“I don’t know why we have to put any money into Victoriaville when we’re going to be tearing it down,” said Coun. Rebecca Johnson. “I’m sure it can manage for another year or so.”

The money-losing facility is slated for demolition in 2022.

Victoriaville manager Brian Phillips said the cut “potentially could pose a risk” to health and safety, raising concerns from some councillors.

“We're in the middle of a pandemic where a virus potentially moves through air,” said Coun. Andrew Foulds.

Others remained skeptical.

“Honestly, it just seems suspicious,” said Coun. Shelby Ch’ng, pointing out the centre had requested an identical amount in 2020 for the same work (some had been completed, but the job cost more than expected, Phillips said).

Council ultimately voted 6-4 to cut the funding.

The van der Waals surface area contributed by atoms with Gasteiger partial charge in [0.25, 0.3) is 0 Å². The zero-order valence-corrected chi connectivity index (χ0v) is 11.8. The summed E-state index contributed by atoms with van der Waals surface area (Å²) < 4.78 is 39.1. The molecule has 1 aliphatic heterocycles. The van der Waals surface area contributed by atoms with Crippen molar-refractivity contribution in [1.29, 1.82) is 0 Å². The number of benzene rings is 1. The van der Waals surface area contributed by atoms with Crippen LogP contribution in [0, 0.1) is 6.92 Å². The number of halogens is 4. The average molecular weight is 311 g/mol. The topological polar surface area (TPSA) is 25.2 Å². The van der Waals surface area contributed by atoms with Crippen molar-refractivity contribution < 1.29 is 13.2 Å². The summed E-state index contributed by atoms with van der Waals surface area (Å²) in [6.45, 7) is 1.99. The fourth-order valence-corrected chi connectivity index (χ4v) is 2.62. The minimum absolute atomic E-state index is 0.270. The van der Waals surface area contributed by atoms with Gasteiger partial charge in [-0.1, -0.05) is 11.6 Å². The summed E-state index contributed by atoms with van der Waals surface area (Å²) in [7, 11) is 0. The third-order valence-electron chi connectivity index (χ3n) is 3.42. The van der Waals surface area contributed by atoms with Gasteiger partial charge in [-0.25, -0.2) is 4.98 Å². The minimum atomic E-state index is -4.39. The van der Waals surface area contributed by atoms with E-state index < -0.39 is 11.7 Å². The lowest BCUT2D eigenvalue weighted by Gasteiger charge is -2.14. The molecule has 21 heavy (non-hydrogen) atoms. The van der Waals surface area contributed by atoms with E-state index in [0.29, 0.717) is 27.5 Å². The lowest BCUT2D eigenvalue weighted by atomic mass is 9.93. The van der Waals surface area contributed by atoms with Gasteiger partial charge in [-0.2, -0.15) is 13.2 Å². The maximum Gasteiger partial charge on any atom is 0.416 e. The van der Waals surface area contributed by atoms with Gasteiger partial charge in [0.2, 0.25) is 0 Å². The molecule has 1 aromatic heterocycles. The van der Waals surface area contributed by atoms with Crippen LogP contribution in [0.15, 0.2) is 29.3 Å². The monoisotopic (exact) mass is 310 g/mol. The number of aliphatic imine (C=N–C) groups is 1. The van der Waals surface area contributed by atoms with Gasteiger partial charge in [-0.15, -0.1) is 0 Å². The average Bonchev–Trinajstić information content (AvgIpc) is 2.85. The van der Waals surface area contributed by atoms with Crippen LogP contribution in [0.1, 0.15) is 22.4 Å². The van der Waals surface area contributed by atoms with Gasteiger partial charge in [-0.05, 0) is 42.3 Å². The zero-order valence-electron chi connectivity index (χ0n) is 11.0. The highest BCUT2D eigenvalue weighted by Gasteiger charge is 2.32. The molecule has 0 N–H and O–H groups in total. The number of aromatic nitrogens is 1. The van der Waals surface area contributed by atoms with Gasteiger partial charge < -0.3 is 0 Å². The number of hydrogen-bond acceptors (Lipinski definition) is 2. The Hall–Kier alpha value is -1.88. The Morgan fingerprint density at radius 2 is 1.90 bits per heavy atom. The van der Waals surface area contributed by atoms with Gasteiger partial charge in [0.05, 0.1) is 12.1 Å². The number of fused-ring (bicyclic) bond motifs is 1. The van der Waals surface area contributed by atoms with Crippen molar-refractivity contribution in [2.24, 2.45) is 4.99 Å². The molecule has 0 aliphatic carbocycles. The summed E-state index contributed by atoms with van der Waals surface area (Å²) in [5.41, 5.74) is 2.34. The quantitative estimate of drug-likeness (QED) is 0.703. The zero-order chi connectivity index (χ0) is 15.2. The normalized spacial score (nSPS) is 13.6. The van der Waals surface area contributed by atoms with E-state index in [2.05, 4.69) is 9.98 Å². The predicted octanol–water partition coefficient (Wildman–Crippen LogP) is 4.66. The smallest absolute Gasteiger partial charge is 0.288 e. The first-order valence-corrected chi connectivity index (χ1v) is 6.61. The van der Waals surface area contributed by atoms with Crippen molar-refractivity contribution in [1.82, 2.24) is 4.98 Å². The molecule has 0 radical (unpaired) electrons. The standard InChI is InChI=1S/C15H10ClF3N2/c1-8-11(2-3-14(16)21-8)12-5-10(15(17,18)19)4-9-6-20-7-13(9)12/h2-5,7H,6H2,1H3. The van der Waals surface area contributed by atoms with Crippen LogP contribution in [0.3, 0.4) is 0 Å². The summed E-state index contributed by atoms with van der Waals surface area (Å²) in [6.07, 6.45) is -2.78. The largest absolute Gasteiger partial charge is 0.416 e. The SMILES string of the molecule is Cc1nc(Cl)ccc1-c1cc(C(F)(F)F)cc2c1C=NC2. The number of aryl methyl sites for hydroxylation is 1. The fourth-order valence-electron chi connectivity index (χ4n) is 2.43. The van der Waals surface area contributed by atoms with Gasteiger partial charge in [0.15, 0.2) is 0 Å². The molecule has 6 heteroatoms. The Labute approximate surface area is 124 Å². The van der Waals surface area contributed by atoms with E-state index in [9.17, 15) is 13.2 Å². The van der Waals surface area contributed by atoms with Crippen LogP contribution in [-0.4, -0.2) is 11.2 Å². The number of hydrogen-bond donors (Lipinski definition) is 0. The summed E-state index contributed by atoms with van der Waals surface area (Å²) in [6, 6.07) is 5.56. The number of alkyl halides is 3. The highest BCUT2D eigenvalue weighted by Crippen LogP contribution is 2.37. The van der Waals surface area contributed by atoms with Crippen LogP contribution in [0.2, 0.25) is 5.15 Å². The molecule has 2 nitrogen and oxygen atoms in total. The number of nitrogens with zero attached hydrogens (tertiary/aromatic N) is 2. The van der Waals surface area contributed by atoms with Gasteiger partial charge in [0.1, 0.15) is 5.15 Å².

Containing COVID-19 impact

Councillors approved two measures from a menu of 40 potential one-time savings put forward by administration to reduce the strain of the pandemic on financial reserves.

The proposed budget tackled a projected $8.7 million COVID impact without increasing taxes, using $4.2 million in provincial and federal COVID relief funds left over from 2020, and covering the remaining $4.5 million from the city’s stabilization reserve fund.

Councillors reduced the hit to that fund by $125,000 Tuesday, while several expressed the desire to go much further.

The city will build one fewer pedestrian crossovers this year, saving $75,000, while it eliminated $50,000 for future upgrades to the Thunder Bay Expressway.